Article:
How the Brisbane property boom has affected the unit market

Things will be great when you’re downtown

By Hayden Gay, Image Property

For a while there, the mere thought of buying a unit in Brisbane’s inner-city suburbs was a bit fraught with downsides.

A construction boom saw a flood of the new stock hit the market.

A lot of it was really quality stuff – boutique developments with vibrant lifestyle components and exclusive features boasting spacious and considered residences.

Some of it was… not great. Cheaply made, quickly thrown together, closed off from the outside world with no street appeal and a bit of a concrete ghetto vibe.

Hundreds of apartments came online just as buyer demand nosedived thanks to economic jitters and a severe tightening of lending restrictions, particularly on investor loans and for first home buyers, who are the two groups who tend to favour brand-new units.

There was a glut in Brisbane, and prices slid, as did weekly rents thanks to increasing vacancy rates.

Suddenly, if you were in the market for a new home, your first place, or an investment property, you’d consider just about anything else before a unit in the inner-city.

Those days now look to be firmly behind us, with a rise in demand and strengthening of demand.

What’s driving the return to glory?

Well, for starters, that stock oversupply has worked its way through, and the scales have been back in balance for a little while now.

When lending conditions improved, savvy investors took the opportunity to jump on a vacant stock that was discounted by developers eager to get it off their books.

There were some incredible deals done a little while back, and some lucky landlords locked in unbelievable yields.

Similarly, first home buyers on a budget were able to take their time, not rush a decision, and carefully choose from an assortment of units in good areas that were suddenly in their price range.

The oversupply saw developers shift focus and hit pause on upcoming projects in the CBD and surrounds, giving things time to cool down.

Then, when the coronavirus pandemic hit, many projects in the pipeline were shelved indefinitely thanks to growing uncertainty.

All of those things combined to soak up the glut of units. Supply and demand equalised at the start of the year, just as a feverish momentum hit southeast Queensland.

A market boom is now well and truly underway in Brisbane. After several pretty underwhelming years across the board, buyers are out in force.

They’re snapping up an array of quality dwellings under pretty competitive conditions, putting sharp upward pressure on dwelling prices, which are now up 13 per cent over the past 12 months.

Units are no exception, with buyers flocking back to apartments living in the inner-city – and it’s not a huge surprise when you think about it.

Unit prices on the up and up

Brisbane’s median unit prices have experienced successive monthly gains since November last year, with values up 5.7 per cent over the past 12 months.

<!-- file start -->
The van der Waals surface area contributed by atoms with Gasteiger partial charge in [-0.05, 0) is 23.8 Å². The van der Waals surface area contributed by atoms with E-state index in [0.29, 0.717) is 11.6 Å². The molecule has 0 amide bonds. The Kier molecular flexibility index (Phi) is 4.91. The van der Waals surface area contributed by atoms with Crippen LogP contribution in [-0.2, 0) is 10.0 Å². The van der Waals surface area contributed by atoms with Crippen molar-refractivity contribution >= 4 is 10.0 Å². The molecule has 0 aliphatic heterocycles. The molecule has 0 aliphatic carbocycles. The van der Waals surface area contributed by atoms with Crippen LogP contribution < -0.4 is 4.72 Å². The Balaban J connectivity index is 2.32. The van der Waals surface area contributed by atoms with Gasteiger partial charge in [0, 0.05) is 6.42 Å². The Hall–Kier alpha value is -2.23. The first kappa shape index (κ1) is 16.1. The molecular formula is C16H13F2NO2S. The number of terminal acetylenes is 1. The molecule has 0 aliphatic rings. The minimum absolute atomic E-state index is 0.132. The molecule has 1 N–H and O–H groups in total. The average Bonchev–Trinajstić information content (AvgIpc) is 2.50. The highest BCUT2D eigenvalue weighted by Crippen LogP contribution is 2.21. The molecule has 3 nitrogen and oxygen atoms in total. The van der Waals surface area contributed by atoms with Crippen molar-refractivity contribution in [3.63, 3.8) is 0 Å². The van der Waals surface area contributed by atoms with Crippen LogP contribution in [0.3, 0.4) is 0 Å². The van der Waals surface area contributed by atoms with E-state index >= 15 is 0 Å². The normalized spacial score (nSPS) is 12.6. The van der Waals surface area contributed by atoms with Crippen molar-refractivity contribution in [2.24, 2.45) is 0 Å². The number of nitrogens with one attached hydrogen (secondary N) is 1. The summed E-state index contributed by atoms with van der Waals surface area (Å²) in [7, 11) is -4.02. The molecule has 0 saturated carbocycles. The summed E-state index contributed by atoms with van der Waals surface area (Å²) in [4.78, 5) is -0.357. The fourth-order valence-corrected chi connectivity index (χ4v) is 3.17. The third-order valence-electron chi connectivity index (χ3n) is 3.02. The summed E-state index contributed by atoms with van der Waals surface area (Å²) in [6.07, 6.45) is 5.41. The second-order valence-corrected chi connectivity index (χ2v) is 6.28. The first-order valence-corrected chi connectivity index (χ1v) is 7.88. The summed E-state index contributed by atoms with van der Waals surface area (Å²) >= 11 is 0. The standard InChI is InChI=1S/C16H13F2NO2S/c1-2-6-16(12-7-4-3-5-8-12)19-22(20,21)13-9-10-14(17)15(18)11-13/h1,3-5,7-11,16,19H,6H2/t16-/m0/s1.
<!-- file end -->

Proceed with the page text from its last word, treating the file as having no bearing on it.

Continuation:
In the inner-city, these unit developments are in prime suburbs like Newstead, New Farm, Teneriffe, Bowen Hills, around the RNA precinct, in South Brisbane, Highgate Hill, Woolloongabba and West End. They are for the young, the young at heart, and the hip that wants to spend their time.

These locations are right in the thick of it, with a plethora of trendy cafes, restaurants, bars, and pubs, as well as specialty shopping, lifestyle amenities and entertainment offerings.

You’re never short of something to do here. The vibe is energising. Being here is fun.

They’re also areas that are close to where that young professional demographic works. It makes life easier being near work, removing the need for a lengthy or expensive commute.

So, living here is a pretty enjoyable thought.

As I mentioned, many of these recently completed developments are ultra-cool.

Developers brought a bit of a foreign flavour to the design, with New York-style rooftop pools and entertaining community spaces, with expansive vistas across the city amid shared barbeque and lounging amenities.

They have European-style gyms, spa and sauna spaces that feel more like a five-star hotel than a unit block’s common area.

Furnishings are chic. The layout of apartments is modern and thoughtful, allowing for flexible living that can move and grow with its inhabitants.

Many have village-style retail precincts at their base, with a selection of shops and eateries that locals and visitors alike can enjoy.

For a number of buyers in Brisbane, apartments in the inner-city tick a lot of boxes. They represent an affordable but quality, buy into high growth areas – with a range of lifestyle benefits to boot.

If you would like to speak to an expert in the Queensland area, contact Hayden Gay

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